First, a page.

Mental illness is the route God chose for me, which may be the route he's chosen for you, to grow close to him. He is a jealous god who wants your undivided attention. He'll go to great lengths you don't understand to get it.

But how can God use mental illness as a means of glorifying him when people think it's wrong for a Christian to have it? Just because one person has an opinion does not make it a fact or mean I have to believe it. If God chooses to leave a burden in my life, then it's for my benefit and for his glory. Who am I to say, or who are you to say, that God doesn't know what he's doing?

Paul says in Romans 7:22:

For in my inner being I delight in God's law; but I see another law at work in the members of my body, waging war against the law of my mind and making me a prisoner of the law of sin at work within my members. What a wretched man I am! Who will rescue me from this body of death? Thanks be to God--through Jesus Christ our Lord! 

Paul's words are mine.

Five words in this passage I can relate to: War. Mind. Prisoner. Wretched. Rescue.

How did God use depression to rescue me?

1) Being in the pit, I had nowhere to look but up. I kept bumping into God.

2) God had my undivided attention. Being unable to think about anything but me made soul-searching easy. Silence was the key to hearing God's voice.

3) I was forced to run to scripture--where God could be found.

Nothing physical touches the soul. Nothing external satisfies our deepest inner needs. Remember that! The soul belongs to God. He alone can satisfy us in that realm. Charles Swindoll, Living on the Ragged Edge.

Ecclesiastes 3:11
He has made everything beautiful in its time. He has also set eternity in the hearts of men, yet they cannot fathom what God has done from beginning to end.

God created the longing for faith. One has to acknowledge there is a God before he can doubt that he exists.

Where does faith come from.

Romans 10:17
Consequently, faith comes from hearing the message, and the message is heard through the word of Christ. NIV

I needed faith, especially the kind that moves mountains--the kind that you and I need. And developing it takes time.




Sunday, December 1, 2013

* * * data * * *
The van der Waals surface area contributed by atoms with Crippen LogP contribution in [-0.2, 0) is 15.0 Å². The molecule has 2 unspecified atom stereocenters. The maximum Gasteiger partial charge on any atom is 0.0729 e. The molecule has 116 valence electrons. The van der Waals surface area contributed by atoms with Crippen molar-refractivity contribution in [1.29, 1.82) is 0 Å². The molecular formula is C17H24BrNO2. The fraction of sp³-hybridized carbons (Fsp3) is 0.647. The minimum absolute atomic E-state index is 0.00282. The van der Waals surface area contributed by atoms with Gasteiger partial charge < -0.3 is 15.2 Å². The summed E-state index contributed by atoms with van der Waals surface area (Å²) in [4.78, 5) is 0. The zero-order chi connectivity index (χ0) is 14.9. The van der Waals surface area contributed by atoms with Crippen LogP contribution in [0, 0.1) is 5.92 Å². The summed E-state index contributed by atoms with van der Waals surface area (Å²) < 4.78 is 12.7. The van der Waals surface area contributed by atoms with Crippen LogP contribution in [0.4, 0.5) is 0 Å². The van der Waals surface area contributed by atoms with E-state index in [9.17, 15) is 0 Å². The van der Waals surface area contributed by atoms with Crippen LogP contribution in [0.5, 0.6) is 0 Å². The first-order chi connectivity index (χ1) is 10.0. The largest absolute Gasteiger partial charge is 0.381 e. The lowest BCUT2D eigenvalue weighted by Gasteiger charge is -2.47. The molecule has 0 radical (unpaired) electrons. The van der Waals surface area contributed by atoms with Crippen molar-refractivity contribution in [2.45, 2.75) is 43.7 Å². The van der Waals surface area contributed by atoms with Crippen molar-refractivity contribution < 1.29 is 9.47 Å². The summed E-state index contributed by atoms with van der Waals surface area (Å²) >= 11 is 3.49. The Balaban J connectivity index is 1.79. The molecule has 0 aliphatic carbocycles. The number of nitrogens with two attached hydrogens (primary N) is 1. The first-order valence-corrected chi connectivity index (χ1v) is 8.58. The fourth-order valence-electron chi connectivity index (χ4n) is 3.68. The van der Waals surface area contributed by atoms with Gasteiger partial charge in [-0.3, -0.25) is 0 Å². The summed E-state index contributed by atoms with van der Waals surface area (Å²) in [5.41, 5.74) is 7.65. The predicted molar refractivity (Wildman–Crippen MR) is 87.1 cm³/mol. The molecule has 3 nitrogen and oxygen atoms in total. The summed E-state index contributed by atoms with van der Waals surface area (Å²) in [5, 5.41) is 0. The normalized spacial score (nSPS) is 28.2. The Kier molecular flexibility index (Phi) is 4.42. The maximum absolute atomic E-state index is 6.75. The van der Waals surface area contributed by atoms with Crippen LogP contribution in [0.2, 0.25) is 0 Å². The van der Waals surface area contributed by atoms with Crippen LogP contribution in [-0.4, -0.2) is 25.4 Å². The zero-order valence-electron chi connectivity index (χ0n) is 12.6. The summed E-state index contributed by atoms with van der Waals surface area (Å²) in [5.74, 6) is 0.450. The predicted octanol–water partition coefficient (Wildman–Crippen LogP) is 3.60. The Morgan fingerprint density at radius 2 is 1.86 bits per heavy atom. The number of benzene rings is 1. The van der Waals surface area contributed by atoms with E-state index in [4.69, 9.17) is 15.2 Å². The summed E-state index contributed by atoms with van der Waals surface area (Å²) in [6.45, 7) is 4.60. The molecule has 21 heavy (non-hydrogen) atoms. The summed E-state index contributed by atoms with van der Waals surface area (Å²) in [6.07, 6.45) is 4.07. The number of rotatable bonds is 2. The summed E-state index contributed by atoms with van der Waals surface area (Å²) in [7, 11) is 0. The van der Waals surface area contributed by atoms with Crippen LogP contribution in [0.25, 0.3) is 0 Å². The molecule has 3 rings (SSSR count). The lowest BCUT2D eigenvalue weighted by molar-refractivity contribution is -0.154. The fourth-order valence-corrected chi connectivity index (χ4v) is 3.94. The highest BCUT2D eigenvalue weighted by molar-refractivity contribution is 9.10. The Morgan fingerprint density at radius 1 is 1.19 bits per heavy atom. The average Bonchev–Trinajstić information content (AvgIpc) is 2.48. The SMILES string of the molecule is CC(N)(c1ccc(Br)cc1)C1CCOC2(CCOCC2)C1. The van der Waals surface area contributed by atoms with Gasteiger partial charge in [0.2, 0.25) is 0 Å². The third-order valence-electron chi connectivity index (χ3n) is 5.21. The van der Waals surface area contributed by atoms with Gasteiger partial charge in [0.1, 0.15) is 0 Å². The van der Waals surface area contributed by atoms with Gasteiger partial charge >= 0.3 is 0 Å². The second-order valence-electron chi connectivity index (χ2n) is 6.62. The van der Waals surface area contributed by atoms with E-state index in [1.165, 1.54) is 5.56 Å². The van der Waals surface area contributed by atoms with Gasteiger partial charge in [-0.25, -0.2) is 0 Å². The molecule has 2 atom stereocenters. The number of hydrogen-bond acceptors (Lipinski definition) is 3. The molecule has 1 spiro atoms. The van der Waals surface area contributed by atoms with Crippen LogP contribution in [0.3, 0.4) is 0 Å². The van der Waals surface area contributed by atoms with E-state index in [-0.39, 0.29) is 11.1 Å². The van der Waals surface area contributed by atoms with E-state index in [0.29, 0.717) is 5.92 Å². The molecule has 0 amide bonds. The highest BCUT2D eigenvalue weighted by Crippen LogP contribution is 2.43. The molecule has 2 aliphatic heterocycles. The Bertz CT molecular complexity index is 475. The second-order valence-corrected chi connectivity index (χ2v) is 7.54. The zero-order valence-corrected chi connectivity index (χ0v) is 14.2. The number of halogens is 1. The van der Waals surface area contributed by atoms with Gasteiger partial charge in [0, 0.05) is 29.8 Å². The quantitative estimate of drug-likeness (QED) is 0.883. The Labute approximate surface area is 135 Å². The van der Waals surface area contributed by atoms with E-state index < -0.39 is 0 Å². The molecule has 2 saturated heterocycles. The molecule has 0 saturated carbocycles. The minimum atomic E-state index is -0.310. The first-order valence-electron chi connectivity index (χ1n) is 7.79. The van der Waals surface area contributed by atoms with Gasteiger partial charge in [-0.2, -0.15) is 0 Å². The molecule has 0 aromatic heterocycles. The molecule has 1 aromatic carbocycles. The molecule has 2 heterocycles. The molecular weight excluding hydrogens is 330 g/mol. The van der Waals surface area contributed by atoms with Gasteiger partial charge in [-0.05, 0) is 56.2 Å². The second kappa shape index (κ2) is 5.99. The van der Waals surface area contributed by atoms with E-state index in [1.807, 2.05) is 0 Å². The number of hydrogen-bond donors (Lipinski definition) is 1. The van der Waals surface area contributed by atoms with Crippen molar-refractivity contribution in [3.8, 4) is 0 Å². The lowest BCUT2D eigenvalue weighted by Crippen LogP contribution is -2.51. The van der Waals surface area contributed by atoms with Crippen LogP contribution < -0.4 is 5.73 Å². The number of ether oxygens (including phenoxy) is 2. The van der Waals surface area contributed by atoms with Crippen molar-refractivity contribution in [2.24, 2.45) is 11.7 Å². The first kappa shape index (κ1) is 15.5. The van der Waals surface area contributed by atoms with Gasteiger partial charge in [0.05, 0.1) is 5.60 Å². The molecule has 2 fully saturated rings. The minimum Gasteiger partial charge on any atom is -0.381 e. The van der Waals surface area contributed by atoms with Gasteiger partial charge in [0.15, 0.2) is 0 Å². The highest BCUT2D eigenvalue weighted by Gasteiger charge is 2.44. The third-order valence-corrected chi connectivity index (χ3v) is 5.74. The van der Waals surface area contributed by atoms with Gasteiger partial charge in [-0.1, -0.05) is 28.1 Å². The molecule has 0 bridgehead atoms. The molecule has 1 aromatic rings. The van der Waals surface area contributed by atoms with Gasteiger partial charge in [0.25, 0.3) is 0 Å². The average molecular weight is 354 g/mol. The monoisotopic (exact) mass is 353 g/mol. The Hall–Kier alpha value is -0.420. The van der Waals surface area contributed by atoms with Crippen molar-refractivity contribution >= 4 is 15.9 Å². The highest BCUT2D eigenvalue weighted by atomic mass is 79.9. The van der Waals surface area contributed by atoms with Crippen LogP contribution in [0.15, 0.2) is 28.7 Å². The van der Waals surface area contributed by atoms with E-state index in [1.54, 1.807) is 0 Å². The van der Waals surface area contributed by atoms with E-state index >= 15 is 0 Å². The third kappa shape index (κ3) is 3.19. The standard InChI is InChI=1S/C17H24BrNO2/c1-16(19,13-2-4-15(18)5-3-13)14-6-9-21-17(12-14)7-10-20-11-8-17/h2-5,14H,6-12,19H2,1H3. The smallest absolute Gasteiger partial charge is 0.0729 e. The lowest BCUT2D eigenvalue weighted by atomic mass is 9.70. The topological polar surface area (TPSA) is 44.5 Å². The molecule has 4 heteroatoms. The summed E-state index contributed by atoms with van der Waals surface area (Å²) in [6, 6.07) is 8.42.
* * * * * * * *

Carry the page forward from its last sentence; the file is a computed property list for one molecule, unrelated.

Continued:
The Absent Parent

It’s very hard to live with depression while having children, but I actually give them credit for saving my life when thoughts of suicide surfaced.

Phil and I used to, and still do, sleep on a loaded 357 Magnum. I asked him to move it to the closet, then take the bullets out of it, then take it out of the bedroom completely. Never, did I ever get close to using it. I never acted on the thoughts at all. I just certainly never wanted to give myself the opportunity. 

Because David and Laura were very young when I was at my worst, I knew someone had to be present at all times. It was actually because of having children that I survived.

Not only was I suffering from depression, I also had headaches -- terrible migraines. 

Over the years I've had CT Scans, MRI’s, trigger point injections, Toridal shots, many office visits, many closed doors, darkness, silence, and the usual prescription and over-the-counter drugs every other migraine sufferer has to take.  

I've celebrated New Years Day thinking I have had a brain tumor, having to choose which hospital I’d like to use should I have to have surgery, and as recently as in 2012 I came home from the hospital on Thanksgiving Eve after having been diagnosed with a complicated migraine rather than the stroke I thought I was having when admitted.

Our neighborhood pool, where David and Laura both took swimming lessons, was in walking distance and sight of our house. So when I couldn't function, when David and Laura got older, I would send both of them to the pool, for Steve, the lifeguard, to watch, so I could lay down. 

It was a safe neighborhood and all the lifeguards were dependable. I had no qualms about sending them any time. (Note this was in the eighties and nineties—a completely different day and time.)

Notice I used the word “had” headaches instead of  “have” headaches. When Laura was ten, on my way to taking her to school and on my way to the hospital to have trigger point injections in my neck, I wrecked my car on the tenth day of a twelve day migraine. Phil had been asking me every morning, before taking Laura to school, if I was able to “operate a motor vehicle.” (He is an attorney, you know.)   

I had been telling him no, but on this particular morning he assured me that I could. So down one street I went, turned left down another, turned right down another, accelerating rather than slowing down, taking out a whole row of metal mailboxes, that were up by 5:00 that afternoon,  I might add. ( Kudos to the United States Postal Service!)

Luckily for me and Laura my car was still drive-able. So, on I continued, driving Laura to her school and myself on to the hospital to get the trigger point injections. To say the least, this migraine got my attention.